GoJIL Vol. 5, No. 1 (2013)
"By What Right?": The Contributions of the Peninsular School for Peace to the Basis of the International Law of Indigenous Peoples
Sílvia Maria da Silveira Loureiro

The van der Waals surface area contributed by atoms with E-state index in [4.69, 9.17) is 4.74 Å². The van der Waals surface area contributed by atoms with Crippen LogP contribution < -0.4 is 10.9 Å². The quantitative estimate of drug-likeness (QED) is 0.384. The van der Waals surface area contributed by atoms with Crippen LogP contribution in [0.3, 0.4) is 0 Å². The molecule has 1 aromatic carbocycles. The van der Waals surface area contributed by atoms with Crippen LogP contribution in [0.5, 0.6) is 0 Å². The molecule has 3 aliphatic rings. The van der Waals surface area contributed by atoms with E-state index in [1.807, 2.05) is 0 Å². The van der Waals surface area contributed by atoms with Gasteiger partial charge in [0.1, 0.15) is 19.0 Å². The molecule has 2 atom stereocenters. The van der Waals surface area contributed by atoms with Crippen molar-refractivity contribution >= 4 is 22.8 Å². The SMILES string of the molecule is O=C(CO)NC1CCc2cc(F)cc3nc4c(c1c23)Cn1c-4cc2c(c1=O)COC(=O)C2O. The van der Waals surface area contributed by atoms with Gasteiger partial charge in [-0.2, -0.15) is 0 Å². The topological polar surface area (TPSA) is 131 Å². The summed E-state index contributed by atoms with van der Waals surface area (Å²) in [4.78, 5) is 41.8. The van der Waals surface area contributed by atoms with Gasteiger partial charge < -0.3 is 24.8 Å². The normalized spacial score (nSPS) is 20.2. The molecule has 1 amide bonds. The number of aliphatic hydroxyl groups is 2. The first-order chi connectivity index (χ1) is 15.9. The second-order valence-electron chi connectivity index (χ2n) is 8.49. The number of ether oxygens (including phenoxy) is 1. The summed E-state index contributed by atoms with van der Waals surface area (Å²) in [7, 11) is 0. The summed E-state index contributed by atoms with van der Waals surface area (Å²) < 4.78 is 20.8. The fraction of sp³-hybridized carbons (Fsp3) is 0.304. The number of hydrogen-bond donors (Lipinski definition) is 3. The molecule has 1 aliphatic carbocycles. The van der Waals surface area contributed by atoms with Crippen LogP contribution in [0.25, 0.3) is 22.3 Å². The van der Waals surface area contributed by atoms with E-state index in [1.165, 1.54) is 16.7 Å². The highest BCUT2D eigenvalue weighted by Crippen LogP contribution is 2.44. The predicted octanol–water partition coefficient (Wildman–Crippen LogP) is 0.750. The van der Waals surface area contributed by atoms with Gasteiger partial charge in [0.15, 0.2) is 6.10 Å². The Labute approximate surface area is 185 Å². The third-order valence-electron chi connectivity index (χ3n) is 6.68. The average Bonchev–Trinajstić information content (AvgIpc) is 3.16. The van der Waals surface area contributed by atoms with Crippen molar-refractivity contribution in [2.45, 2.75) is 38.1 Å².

This paper aims to investigate the Peninsular School for Peace’s contributions in the sixteenth and seventeenth centuries to the establishment of international law for indigenous peoples within a proper collective dimension. The recognition of collective rights of indigenous peoples is part of a phenomenon which occurred in the transition to the twenty-first century and is known as the collectivization of the international law of human rights. The first section of this article will discuss the inadequacy of modern human rights sources to recognize indigenous peoples as subjects of collective rights. This inadequacy stems from the lack of legal mechanisms that are able to reach the collective dimension of claimed international human rights in the context of contemporary indigenous movements. Thus, the second section will defend a pre-Westphalian conception of international law and support the return to its historic origins – in the Jus Gentium condition in an earlier view of the consolidation of the Modern Nation-State – in order to understand how the theorists from the Peninsular School for Peace faced questions of conscience generated by the collision between the Luso-Spanish kingdoms and indigenous sovereignty in the New World. For this purpose, the works of theologians Francisco de Vitória (1492-1546), Luis de Molina (1531-1600), and Francisco Suárez (1548-1617) provide insight. In this context, this paper endeavors to redeem the democratic peninsular doctrine towards a new reasoning for the international law of indigenous peoples.
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